There's absolutely nothing wrong with offering to sell a property with only having an option. Having a recorded option or P&S gives someone a controlling interest in a property. Plus, recording the option/P&S will place a cloud on the title, so his/her info would show up in the title chain. As an investor, I use options from time to time to acquire properties, but I also disclose this fact upfront--although I technically don't have to (at least in the areas where I invest)--as several of the others suggested.
Hopefully, you didn't cancel your contract out of frustration, because I know of several ways to salvage this deal. It sounds like your seller kind of didn't know what s/he is doing. First, s/he could have exercised the option, and arranged for a double close (using transactional funding for the A-B leg) before trying to close with you (on the B-C leg). Second, s/he could have put temporary financing in place, sold it to you using short-term seller financing (to give the title a minimal amount of seasoning [30 to 90 days]--depending upon your loan product), and cashed-out when you refinanced 1-3 months later. And the list goes on. . . . The point is that you don't have to lose that money, and you can get your desired home if you still want it.
Please feel free to contact me for more details.
How terrible for this to have happened when you've invested so much time, emotions AND money into this deal. I would contact the Department of Real Estate Legal Hotline at 213-739-8282 and see what legal recourse you may have. Its a free service and you'll know where you stand. They also have a reimbursment fund setup to pay consumers if a real estate agent was at fault. Call them first and then find a knowledgable realtor to work with. Please feel free to call or email me if you need any further assistance :) Good luck to you dear.
Regardless of what your agent shouls have done it is incumbent upon buyers to read what is given to them by their agents. I agree with someone who said that should have been in the Prelim. but beyond that, your agent should have checked the MLS tax record at the time you wrote the offer.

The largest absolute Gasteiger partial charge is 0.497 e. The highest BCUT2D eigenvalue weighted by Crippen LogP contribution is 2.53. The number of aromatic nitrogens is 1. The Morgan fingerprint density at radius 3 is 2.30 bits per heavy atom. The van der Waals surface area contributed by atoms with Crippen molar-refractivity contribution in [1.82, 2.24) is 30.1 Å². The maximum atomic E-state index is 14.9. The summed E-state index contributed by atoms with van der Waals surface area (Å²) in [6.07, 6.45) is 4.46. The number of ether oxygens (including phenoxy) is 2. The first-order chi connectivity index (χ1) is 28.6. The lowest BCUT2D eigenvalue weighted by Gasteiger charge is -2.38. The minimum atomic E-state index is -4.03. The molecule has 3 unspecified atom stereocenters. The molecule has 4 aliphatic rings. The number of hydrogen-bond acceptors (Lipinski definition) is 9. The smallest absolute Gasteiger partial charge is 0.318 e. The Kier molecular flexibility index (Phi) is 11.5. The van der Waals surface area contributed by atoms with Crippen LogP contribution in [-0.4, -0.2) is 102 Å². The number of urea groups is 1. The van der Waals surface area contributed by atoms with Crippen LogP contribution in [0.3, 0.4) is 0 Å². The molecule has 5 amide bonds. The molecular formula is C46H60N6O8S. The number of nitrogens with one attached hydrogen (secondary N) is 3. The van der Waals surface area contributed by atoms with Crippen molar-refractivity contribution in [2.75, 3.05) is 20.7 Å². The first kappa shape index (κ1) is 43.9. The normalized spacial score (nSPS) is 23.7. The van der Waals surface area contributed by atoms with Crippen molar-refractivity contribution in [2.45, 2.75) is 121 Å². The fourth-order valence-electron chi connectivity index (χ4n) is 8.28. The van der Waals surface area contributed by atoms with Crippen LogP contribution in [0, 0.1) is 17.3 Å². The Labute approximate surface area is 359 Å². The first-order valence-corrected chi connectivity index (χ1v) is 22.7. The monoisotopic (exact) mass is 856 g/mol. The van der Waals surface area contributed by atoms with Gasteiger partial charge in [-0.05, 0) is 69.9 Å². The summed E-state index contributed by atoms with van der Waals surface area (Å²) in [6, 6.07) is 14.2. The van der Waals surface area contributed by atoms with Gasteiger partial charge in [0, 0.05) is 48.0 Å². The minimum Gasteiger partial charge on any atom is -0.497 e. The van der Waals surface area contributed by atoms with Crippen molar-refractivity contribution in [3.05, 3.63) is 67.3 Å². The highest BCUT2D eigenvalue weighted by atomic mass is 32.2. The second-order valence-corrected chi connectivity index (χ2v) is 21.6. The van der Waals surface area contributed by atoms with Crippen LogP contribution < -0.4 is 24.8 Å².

Ask the person holding the option to purchase to exercise the option, then close.
I am surprised that no one caught this beforehand. You should have been given a Preliminary Title Report within the first week of escrow. On that report it states who the legal owner of the property is. If you received this, then you may be stuck.
I would consult with an attorney. It sounds like the seller may not have properly disclosed which may leave you the option of pursuing the seller for damages.
I'm sorry you lost out on your home and spent the money too. I hope you find an even better home!
Best of luck.
I'm sorry to hear what has happened. You are right, both listing and selling (buyers) agents should have discovered this. My question is have you spoken with your Broker and Realtor? If not I recommend that you do just that. I would imagine that your Broker and Realtor will try very hard to make this right with you. Good luck!
1) who the owner is
2) is any flipping involved (title seasoning)
3) if the property is held in a trust
4) are there any unpaid taxes
5) any liens attached to property
There is plenty of time to learn about potential problems before you spend money on an appraisal. So sorry the people you were relying on ended up failing you.
At this point you may want to speak with an attorney to determine if the seller who had the option was misleading you and whether you can be compensated for the loss you incurred.